Derik Badman's Journal

2020-12-27 10:12

Xmas was pretty uneventful. Though we did video chat with the family.

Finally watched Kelly Reichardt's First Cow yesterday, which I really enjoyed. Another one of her non-generic westerns. She places it in Oregon, so it's all forests and lush greenness as opposed to the classic western plains and deserts. The protagonists are a cook from Maryland and a Chinese man he meets in the woods. They start a baking business (well selling snacks at the local outdoor market) using stolen milk from the only (first) cow in the area. It's a beautifully filmed movie with a slowly building tension that never explodes as much as a more traditional western would (there are no gunfights, and the only gunshots are more warning/alarms). At one point as the two friends are talking about starting up a hotel, the one guys says something like "you have to have money to start, or a miracle, or a crime", and that feels like Reichardt making a point about American history. These guys have only the crime route to take, and it doesn't work out for them.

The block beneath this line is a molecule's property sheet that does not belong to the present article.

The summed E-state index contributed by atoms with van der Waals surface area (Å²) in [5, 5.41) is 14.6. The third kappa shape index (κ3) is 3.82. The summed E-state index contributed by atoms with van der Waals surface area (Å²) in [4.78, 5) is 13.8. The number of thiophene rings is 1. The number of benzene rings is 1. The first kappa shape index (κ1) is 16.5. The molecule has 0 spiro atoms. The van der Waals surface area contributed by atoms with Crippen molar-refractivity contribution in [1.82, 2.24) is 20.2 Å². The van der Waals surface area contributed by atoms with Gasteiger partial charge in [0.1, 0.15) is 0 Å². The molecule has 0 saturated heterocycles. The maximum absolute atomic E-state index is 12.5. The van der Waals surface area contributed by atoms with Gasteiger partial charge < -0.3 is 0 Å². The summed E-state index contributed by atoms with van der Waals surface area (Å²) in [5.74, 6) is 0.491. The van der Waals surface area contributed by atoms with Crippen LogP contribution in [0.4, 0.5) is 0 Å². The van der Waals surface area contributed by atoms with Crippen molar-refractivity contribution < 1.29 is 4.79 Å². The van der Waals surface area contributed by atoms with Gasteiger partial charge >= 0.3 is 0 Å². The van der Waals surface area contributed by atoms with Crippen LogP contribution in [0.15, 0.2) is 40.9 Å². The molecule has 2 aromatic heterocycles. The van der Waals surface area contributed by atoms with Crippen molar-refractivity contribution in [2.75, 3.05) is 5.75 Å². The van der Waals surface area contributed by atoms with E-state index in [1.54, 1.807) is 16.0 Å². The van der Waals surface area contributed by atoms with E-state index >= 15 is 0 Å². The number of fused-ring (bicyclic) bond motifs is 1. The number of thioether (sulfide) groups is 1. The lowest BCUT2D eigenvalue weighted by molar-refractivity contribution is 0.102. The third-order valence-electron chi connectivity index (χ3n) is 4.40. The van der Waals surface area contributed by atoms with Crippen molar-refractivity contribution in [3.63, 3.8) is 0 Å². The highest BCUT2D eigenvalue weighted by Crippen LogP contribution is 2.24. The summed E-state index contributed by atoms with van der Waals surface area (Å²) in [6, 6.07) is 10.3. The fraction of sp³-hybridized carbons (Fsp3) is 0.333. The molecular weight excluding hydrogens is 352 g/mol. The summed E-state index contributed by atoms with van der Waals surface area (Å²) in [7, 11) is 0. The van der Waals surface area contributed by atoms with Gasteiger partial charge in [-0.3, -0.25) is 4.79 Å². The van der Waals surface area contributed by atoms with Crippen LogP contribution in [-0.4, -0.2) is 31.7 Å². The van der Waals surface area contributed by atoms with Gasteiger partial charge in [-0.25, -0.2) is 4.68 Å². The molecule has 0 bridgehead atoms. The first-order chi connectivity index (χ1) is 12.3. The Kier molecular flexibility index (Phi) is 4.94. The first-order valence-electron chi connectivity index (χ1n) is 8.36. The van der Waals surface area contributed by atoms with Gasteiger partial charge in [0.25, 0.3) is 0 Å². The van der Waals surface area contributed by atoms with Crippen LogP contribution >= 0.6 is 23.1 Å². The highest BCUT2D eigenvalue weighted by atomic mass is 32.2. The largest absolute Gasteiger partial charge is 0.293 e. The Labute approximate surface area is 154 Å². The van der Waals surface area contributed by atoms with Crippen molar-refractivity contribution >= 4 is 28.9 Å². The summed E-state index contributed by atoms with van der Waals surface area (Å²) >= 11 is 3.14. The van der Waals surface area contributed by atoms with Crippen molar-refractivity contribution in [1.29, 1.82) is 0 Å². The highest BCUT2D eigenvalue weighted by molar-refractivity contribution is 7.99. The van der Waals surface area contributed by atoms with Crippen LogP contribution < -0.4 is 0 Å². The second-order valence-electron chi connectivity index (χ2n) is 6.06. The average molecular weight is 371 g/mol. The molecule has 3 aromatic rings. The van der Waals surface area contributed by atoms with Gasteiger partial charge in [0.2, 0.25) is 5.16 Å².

This morning I watched another Hong Sang-Soo film, Yourself and Yours (from 2016, but only released in English this year), which was a wonderfully ambiguous and a bit surreal romance. A painter gets in a fight with his girlfriend because he's been told people see her out drinking with other men, she denies it. We then see her in a café and a guy walks up to her and calls her the name we know her as from previous scenes. She denies she is that person, then claims to be the other woman's twin. She hangs out with that guy a couple times. Then once again she's in the café and a different guy thinks he knows her from years ago at some publishing company. She denies that, but they end up hanging out. When she and the painter next meet up (after he spends days trying to get in touch with her), she claims to not know him or have the name he calls her. But he's so in love with her, he doesn't care. It's never resolved at all what is going on with the woman: is she crazy, is she just lying, is it just fantasy? There are two clearly imagined (by the painter) scenes in the film which add to the ambiguity.